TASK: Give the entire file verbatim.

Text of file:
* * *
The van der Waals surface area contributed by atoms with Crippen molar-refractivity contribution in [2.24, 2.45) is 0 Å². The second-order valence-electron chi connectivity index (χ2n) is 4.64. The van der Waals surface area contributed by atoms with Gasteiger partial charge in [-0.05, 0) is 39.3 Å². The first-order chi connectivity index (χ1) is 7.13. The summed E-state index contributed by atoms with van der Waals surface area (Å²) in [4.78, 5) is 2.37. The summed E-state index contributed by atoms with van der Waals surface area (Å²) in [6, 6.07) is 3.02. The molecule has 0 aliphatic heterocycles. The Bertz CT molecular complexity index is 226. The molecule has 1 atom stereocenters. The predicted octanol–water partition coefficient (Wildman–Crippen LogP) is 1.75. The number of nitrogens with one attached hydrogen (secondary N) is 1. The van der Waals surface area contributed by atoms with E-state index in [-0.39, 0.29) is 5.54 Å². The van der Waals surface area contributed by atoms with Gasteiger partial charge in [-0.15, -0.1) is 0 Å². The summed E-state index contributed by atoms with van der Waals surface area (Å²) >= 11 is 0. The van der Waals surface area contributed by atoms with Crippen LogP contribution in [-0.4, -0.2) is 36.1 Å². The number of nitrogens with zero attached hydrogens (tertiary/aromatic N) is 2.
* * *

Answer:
The van der Waals surface area contributed by atoms with Crippen molar-refractivity contribution in [2.24, 2.45) is 0 Å². The second-order valence-electron chi connectivity index (χ2n) is 4.64. The van der Waals surface area contributed by atoms with Gasteiger partial charge in [-0.05, 0) is 39.3 Å². The first-order chi connectivity index (χ1) is 7.13. The summed E-state index contributed by atoms with van der Waals surface area (Å²) in [4.78, 5) is 2.37. The summed E-state index contributed by atoms with van der Waals surface area (Å²) in [6, 6.07) is 3.02. The molecule has 0 aliphatic heterocycles. The Bertz CT molecular complexity index is 226. The molecule has 1 atom stereocenters. The predicted octanol–water partition coefficient (Wildman–Crippen LogP) is 1.75. The number of nitrogens with one attached hydrogen (secondary N) is 1. The van der Waals surface area contributed by atoms with E-state index in [-0.39, 0.29) is 5.54 Å². The van der Waals surface area contributed by atoms with Gasteiger partial charge in [-0.15, -0.1) is 0 Å². The summed E-state index contributed by atoms with van der Waals surface area (Å²) >= 11 is 0. The van der Waals surface area contributed by atoms with Crippen LogP contribution in [-0.4, -0.2) is 36.1 Å². The number of nitrogens with zero attached hydrogens (tertiary/aromatic N) is 2.